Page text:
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Artist and activist Veronica Planton remembered at Waterloo exhibition

London SE1 website team

Waterloo resident and community activist Veronica Planton has been remembered with an exhibition of her paintings, drawings and sketches.

Artist and activist Veronica Planton remembered at Waterloo exhibition
Artist and activist Veronica Planton remembered at Waterloo exhibition
Artist and activist Veronica Planton remembered at Waterloo exhibition

The exhibition at the Waterloo Action Centre's WAC Gallery in Baylis Road opened on Saturday afternoon in the presence of Veronica's daughter Alys.

Friends and neighbours from Waterloo were surprised not only to see Veronica's art but to hear about her varied and unusual life in a speech by her son-in-law, the Welsh musician Green Gartside.

Veronica was born in Kensington, grew up in Birmingham and was an art student in Bristol where she met her theatre director husband Christopher.

She lived in Hampstead before spending over twenty years in Sheffield. She had also lived as a working artist on a Welsh cliff top and as a resident artist in a stately home which she discovered by chance after wondering what lay at the end of a mysterious drive.

On arrival in Waterloo in the early 1990s she first sold Welsh eco beds in a showroom under Waterloo Station before training in reflexology.

Her campaign to highlight the plight of Palestinians culminated in the staging in 2011 of Love Letters to Gaza at the Calder Bookshop in The Cut.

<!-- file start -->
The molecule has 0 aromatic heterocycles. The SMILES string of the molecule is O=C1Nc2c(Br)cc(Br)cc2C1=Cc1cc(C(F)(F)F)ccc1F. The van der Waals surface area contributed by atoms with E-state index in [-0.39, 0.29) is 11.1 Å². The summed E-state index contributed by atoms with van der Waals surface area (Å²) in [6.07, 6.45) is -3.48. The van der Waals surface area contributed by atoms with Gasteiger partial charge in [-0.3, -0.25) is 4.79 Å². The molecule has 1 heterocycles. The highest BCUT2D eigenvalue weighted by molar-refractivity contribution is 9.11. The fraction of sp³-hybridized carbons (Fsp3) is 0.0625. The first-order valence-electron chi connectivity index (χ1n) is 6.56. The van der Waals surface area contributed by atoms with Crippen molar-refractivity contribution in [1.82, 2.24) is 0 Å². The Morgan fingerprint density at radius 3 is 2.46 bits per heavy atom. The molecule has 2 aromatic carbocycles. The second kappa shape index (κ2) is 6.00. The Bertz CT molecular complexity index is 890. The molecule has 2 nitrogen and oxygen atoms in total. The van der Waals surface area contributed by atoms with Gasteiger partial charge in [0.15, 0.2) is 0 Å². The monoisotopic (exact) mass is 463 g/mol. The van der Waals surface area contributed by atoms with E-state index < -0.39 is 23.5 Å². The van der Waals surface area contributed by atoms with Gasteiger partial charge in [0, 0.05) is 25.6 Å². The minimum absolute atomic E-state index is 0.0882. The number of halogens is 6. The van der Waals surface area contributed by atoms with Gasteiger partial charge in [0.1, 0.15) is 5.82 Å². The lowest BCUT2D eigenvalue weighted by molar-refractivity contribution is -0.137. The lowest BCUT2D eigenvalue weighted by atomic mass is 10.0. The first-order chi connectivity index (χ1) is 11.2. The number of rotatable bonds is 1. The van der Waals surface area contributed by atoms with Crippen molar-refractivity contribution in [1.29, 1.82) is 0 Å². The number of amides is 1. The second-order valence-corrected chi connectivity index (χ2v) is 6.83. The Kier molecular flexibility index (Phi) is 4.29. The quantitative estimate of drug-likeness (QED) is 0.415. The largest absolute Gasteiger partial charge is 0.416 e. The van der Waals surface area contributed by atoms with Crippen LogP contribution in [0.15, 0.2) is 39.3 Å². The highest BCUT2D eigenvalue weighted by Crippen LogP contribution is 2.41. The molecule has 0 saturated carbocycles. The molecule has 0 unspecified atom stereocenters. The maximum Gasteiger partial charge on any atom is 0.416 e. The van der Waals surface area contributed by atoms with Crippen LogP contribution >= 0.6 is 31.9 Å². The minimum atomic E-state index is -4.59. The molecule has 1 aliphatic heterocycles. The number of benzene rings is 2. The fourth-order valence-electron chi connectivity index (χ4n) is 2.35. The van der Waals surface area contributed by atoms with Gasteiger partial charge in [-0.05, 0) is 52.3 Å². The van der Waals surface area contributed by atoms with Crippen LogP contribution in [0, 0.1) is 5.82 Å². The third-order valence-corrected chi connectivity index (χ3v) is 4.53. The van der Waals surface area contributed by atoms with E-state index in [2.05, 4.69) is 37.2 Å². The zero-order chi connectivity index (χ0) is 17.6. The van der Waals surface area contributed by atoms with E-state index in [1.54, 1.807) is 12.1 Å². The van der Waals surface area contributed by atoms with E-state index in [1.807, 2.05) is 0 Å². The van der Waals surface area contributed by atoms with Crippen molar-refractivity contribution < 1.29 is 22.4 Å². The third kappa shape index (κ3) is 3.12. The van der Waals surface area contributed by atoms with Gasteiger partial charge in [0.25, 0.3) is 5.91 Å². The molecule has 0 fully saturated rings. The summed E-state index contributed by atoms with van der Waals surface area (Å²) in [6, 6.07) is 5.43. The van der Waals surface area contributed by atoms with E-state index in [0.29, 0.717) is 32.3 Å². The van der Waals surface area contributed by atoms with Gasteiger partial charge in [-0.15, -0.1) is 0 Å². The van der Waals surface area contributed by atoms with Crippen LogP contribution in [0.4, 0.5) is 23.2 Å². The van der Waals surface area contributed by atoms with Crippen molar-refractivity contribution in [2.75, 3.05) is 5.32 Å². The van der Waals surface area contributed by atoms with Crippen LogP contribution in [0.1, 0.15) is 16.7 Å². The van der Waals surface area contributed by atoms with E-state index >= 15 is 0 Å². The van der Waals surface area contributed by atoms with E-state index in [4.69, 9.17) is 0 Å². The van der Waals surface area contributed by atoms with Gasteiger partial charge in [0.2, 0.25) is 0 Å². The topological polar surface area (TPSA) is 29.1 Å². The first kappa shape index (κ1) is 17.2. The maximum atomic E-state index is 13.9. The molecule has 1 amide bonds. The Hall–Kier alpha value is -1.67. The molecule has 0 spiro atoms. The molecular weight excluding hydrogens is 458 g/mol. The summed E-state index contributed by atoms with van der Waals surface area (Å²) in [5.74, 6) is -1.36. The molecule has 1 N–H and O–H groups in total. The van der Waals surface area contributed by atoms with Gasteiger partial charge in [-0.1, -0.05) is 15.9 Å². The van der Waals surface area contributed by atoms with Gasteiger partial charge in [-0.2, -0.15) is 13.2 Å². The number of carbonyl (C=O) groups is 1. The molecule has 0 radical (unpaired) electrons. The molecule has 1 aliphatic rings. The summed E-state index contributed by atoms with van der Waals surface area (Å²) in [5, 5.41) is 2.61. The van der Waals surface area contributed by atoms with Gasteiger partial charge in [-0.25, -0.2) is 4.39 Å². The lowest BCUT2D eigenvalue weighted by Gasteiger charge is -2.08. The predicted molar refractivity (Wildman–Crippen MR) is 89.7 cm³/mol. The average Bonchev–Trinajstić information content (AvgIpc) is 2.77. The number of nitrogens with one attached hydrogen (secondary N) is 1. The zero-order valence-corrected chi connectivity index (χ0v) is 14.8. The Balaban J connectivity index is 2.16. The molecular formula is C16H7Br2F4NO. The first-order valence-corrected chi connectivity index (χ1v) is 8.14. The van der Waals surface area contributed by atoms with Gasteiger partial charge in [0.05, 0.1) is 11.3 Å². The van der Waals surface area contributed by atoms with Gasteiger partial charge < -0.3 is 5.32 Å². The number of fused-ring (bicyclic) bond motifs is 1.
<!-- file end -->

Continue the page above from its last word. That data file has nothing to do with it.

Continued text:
Three years ago she organised an exhibition at St John's Waterloo of artwork by Palestinian children. She also ran a campaign to send teddy bears to childen in Gaza.

As a member of the Waterloo Community Development Group Veronica took a keen interest in local planning issues.

In 2008 she gave evidence to the public inquiry into plans for Coin Street Community Builders' controversial Doon Street tower, arguing that the Waterloo community was "under attack from profiteers".

She had also delivered mailings as a volunteer for the Kennington Association.

It was in her former Church Commissioners flat in Hatfields, following her death in Guy's Hospital last November after a long illness, that her forgotten paintings and costume designs were discovered.

The exhibition, described as astonishing by friends, also includes the banner of the Feminist Library at St George's Circus which was designed by Veronica.

• Veronica Planton's artwork is on display at the WAC Gallery until Tuesday 8 July.

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